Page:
Medicine, it’s a simple word, right? Well, not quite.

I first realized that it might have a broader meaning when a single colleague of mine told of an experience she had while traveling by public transportation in Mali. At a bus station, she was approached by a woman selling things who told her “I have medicine for your children”. My colleague replied that she did not have children. “Oh”, the woman said, “I have medicine for that too.” My colleague replied that she was not married. “No problem”, came the response, “I have medicine for that too!”

Medicine for one’s children fits our definition of medicine just fine. But medicine to find a husband? You probably won’t find that at your local pharmacy. If you found a place that would sell you such a thing, they would not call it “medicine”, but rather a “charm”, “amulette” or a dating service – anything but “medicine”.

Shop - New Life Herbal Clinic_00When we moved to Kenya, the Swahili word meaning medicine – dawa – also had a very wide range of meanings. It could mean over-the-counter or prescription medicines, or it could mean various amulets and charms sold by practitioners of traditional healing. It could also mean the herbal remedies sold by practitioners like the one in the picture. The Swahili word is also applied to the mixed drinks sold at a bar.

In Ghana, the word “medicine” in Ghanaian English has a similarly wide range of meaning, because the words in Ghanaian language closest to the meaning of “medicine” have a wide range of meanings. Consider the following cases:

I smelled something like a dead animal in an office I visited. So I asked about it. “Rats were coming in, so we put out medicine”, I was told. The man went on to explain that they were looking for the dead rat killed by the rat poison (“medicine”) they had put out. Another time, Dayle was noticing that we had ants in the kitchen. A Ghanaian who was there asked “Where is the medicine?”, meaning the ant poison.

I confirmed with some Ghanaian friends that the word for “medicine” in their languages covers what one buys in a pharmacy, various poisons for household or farm use, as well as traditional talismans, amulets and charms, and that some Ghanaians use the English word “medicine” with the same range of meanings.

Linguists call this the “semantic range” of a word. The semantic range of the English word “corner” is covered by at least three French words: “angle”, “coin”, and “corner” (the last borrowed from English for soccer). We don’t notice the semantic range of a word when we speak our own language. It just seems natural to us. But when we start dealing with other languages, especially those from cultures quite different from our own, semantic range gets more noticeable, at least if you know what to look for and want to communicate clearly.

Here’s little illustration of how the word in other language which mean “medicine” also has meanings not covered by the word “medicine” in English.

Range of meanings

Semantic range is one of the things a Bible translator must study, especially for key theological words such as “repent”. For such words, it is important to understand both the semantic range of the original word and the semantic range of words or phrases in the target language that might be used to translate it.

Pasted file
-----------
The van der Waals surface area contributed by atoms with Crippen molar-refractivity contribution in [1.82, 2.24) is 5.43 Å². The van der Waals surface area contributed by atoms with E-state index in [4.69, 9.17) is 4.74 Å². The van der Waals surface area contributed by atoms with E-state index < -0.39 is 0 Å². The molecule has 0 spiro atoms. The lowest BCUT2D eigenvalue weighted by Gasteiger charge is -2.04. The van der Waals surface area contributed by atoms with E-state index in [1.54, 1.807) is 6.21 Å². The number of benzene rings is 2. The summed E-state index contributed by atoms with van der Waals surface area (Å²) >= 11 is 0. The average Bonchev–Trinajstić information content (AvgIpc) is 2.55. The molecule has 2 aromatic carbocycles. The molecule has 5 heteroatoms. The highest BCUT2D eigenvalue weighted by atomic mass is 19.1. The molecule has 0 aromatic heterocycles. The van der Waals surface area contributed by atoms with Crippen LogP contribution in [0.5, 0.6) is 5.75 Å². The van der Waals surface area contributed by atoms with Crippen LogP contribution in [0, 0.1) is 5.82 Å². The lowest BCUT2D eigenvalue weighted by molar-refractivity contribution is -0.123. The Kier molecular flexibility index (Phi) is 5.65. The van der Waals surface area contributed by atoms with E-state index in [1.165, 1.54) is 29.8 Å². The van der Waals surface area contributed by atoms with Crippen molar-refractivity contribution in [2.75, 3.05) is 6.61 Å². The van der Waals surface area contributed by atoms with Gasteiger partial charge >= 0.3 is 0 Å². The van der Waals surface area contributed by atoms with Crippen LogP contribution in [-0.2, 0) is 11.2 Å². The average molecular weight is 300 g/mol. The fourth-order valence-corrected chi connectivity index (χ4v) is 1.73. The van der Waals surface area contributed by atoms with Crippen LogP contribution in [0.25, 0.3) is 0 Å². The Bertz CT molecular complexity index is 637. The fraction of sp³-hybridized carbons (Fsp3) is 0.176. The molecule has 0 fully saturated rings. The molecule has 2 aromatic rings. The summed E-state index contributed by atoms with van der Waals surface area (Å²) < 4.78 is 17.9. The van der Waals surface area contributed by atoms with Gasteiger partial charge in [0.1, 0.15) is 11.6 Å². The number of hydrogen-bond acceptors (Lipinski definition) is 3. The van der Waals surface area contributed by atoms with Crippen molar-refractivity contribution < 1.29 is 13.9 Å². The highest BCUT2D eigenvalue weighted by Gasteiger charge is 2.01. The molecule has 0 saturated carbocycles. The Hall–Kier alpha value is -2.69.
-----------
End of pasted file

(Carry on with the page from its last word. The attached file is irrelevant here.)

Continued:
Lest you think that African languages are strange, look up the noun “run” in an English dictionary and consider its quite extraordinary semantic range.

An app for that

Men loading a pickup serving as a "bush taxi" plying a route between two cities. Burkina Faso, circa 1985

A colleague of mine was traveling in rural Africa by locally available public transportation, mostly small buses and pickup trucks with benches in the back. She had traveled part way on one vehicle and was at a “bus station” waiting for a vehicle going to her destination.

Small entrepreneurs set up booths selling food and other things useful for travelers. Others circulate with a tray of goods like candy or cigarettes. They are the equivalent of the shops in airports and the ones I saw at ferry terminals in British Columbia.

One vendor approached my colleague, a single woman. “I have medicine for your children”, she ventured. She might have meant an herbal cure, but it is more likely that she was selling the kind of charm, amulet or grigri which one sees hung round the necks or strung on the waists of small children in the belief that they ward off illness and evil spirits. Drugs sold at the pharmacy, natural cures prepared by a local herbalist, and “magic” charms are all equally referred to as “medicine”.

Man selling goods to travelers from his bicycle at a "bus station" in N'Djamena, Chad, 2009

My colleague replied, “I don’t have children”.

Undaunted, the vendor pursued the sale, “I have medicine for that too!” My colleague laughed. The vendor made a guess, “Do you have a husband?” When my colleague confirmed her singleness, the vendor proved her tenacity and sales skills with, “I have medicine for that too!”

Young men selling cosmetics from an umbrella-shaded roadside stand, Ouagadougou, circa 1990